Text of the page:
Too often when people have money problems, they don't do anything about them until the problems are so great they can’t be avoided. Like most problems, the longer they are avoided, the harder they are to solve. A roaring house fire takes tremendous resources to put out. Even when put out, the owner is left with a lot of damage. The spark that started the fire could have been extinguished easily if the situation had been handled earlier.

People frequently live in financial denial; living beyond their means, spending more than they earn, and not tracking where their money is going. They don’t seek financial help until they have hit bottom or are in such a bad financial situation that it is hard to help them. This may happen when they can’t afford to make their monthly payments, their house is in foreclosure, or a vehicle is being repossessed. 

If payments are being made on time or if there is a reasonably high income, it may not be as obvious that one is in a danger zone in terms of their debts and bills. It’s easy to fool oneself. 

Care needs to be taken when major life events change such as marriage, divorce, baby, job loss, reduced income, medical expenses, or other unexpected expenses occur.  People slide into serious debt problems because corresponding spending changes are not made.

Early warning signs are always evident, yet most people are blind to them. With a little education and experience it is possible to recognize early danger signs and know what corrective action can be taken. Below, in no particular order are some of the danger signs.

  • Credit card balances have been run up and only minimum payments are being made.
  • Credit card balances keep increasing each month.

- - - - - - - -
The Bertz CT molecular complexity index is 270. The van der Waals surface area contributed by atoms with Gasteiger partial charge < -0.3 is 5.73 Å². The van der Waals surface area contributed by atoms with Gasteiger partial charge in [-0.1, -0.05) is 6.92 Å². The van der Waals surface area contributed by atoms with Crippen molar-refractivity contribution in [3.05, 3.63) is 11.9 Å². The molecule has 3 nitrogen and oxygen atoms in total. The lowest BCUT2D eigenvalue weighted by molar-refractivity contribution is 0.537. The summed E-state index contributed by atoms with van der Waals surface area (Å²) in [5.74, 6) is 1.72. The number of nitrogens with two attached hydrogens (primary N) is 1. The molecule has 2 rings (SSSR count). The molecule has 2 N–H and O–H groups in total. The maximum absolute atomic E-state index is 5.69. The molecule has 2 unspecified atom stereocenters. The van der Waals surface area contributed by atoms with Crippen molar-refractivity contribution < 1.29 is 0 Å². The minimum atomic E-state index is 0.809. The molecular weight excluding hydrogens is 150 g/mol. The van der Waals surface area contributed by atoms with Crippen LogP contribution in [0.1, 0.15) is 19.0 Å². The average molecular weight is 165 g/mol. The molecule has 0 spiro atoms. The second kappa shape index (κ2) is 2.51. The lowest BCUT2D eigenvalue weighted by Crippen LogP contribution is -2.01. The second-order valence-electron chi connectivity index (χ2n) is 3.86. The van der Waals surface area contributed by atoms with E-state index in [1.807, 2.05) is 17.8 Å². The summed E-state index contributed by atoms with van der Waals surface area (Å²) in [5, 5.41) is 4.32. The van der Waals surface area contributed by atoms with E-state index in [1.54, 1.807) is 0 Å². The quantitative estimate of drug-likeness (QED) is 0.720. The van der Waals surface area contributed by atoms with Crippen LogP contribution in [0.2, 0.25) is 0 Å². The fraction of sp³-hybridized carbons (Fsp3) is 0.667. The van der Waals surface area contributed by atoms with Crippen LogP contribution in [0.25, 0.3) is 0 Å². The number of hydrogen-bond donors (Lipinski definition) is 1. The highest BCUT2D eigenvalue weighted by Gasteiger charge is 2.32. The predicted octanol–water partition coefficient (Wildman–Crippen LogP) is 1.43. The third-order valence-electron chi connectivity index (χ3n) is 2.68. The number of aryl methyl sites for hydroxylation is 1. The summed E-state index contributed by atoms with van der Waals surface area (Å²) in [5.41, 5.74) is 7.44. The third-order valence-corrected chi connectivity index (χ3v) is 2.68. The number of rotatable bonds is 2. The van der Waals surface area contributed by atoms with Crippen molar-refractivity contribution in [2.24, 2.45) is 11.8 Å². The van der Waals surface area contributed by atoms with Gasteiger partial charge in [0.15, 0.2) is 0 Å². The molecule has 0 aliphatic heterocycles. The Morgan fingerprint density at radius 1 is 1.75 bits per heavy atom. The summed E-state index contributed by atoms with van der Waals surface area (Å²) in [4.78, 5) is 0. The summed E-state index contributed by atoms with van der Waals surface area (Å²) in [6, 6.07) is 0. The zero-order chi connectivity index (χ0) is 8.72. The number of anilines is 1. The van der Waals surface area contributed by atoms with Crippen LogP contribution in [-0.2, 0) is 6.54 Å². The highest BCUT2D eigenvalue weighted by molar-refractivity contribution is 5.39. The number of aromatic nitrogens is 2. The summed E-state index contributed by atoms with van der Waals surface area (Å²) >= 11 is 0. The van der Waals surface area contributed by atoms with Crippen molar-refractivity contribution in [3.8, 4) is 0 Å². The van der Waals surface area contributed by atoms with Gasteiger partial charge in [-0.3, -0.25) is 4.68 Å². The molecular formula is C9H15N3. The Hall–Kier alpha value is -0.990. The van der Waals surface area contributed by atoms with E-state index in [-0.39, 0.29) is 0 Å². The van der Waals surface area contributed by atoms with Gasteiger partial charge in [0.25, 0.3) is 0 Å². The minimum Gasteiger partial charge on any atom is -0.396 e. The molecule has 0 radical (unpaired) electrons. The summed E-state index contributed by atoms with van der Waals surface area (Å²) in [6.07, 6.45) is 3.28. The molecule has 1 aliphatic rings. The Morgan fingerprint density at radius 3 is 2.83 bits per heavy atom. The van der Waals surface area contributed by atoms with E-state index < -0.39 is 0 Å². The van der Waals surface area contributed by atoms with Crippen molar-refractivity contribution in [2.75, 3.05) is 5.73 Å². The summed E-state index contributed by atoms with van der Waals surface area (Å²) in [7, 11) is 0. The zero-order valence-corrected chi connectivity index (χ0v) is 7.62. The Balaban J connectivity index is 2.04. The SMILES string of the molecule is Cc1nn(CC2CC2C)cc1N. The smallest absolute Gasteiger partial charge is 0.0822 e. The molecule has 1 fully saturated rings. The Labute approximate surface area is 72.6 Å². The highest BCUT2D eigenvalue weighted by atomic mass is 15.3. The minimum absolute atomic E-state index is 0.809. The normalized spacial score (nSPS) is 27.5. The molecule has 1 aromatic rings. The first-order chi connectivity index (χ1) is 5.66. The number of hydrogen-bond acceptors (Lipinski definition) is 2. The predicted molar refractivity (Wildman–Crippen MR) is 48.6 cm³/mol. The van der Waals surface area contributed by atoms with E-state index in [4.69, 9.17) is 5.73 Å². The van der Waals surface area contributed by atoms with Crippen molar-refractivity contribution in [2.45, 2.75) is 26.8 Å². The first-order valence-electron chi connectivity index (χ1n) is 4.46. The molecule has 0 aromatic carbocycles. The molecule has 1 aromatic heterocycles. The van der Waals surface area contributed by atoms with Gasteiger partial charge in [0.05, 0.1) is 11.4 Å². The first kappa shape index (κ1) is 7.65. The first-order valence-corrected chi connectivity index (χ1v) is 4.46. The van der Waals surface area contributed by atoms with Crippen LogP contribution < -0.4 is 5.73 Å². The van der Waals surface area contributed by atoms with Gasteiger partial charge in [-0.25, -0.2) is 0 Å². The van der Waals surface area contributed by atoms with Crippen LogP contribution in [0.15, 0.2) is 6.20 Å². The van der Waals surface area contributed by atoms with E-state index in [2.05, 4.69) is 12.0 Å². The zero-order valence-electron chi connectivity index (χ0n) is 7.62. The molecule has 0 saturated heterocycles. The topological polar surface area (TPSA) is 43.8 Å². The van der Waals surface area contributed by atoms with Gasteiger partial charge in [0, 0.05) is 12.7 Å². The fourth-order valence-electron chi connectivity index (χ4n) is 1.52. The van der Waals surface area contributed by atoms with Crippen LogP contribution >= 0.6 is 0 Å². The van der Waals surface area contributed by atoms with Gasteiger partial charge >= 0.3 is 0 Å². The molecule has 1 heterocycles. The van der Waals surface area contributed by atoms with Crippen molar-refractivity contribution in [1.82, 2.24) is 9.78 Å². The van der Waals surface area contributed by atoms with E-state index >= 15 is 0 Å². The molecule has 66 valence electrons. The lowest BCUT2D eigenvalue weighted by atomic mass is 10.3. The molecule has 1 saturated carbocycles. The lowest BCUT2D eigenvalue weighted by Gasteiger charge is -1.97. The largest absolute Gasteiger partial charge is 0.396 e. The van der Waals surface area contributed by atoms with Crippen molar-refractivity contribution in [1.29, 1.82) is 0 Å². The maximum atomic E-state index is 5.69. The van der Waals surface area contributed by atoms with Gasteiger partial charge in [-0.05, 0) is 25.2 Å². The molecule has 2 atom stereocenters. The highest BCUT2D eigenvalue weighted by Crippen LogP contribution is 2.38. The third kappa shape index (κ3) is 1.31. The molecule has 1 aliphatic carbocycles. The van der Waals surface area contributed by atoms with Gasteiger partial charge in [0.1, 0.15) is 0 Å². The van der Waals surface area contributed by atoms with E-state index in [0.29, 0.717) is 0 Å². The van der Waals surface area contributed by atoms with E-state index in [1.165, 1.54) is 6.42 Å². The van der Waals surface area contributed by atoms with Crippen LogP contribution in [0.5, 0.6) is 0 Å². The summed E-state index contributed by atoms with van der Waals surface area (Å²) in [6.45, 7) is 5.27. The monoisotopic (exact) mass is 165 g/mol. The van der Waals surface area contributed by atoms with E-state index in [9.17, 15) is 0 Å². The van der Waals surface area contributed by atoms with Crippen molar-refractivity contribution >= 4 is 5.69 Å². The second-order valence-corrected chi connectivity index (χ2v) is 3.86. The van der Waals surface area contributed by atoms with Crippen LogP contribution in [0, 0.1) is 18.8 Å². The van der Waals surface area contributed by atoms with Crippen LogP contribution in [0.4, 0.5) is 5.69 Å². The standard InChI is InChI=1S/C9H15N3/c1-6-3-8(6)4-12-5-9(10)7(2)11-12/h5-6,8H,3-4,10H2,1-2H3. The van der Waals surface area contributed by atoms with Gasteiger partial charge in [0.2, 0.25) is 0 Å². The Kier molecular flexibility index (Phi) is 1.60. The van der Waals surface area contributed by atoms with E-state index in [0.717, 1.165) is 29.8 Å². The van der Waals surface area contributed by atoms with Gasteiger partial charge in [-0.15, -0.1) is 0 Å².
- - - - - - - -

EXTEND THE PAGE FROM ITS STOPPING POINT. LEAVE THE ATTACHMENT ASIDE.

• Most of credit cards are near the limit and applying for even more credit cards.
  • Getting late fees.
  • Using credit cards for everyday purchases that used to be paid for with cash.
  • Using cash advances.
  • Debt starting to interfere with home life and/or job.
  • There are frequent arguments about money or talking about money is avoided.
  • Hiding purchases from spouse.
  • Have taken out or are considering a debt consolidation loan.
  • Using pay-day loans, finance companies, and rent to own stores. 
  • Wondering if filing for bankruptcy might solve financial problems.
  • Are unsure how much money is owed.
  • Skip paying bills some months, or pay late.
  • Have no emergency fund or savings.
  • Consumed with thoughts of debts.
  • Being contacted by debt collectors.
  • Have used money from retirement accounts to pay debts or cover living expenses.
  • Are living paycheck to paycheck and loss of job would mean an immediate financial crisis.
  • Using balance transfers.
  • The new month's bills arrive before last month's have been paid.
  • Bills are left unopened.
  • Divorced or thinking about divorce.
  • Don’t have a system for tracking income and expenses.
  • The plan for getting out of debt is some miracle or scheme such as: lottery, business or multilevel marketing scheme, divorce/marriage, insurance settlement, inheritance, lawsuit, etc.
  • Mortgage or rent payment is more than 30% of gross income (before taxes & deductions).
  • Vehicle is more than 10% of gross income (including financing, repairs and gas).

AuthorJohn Johnston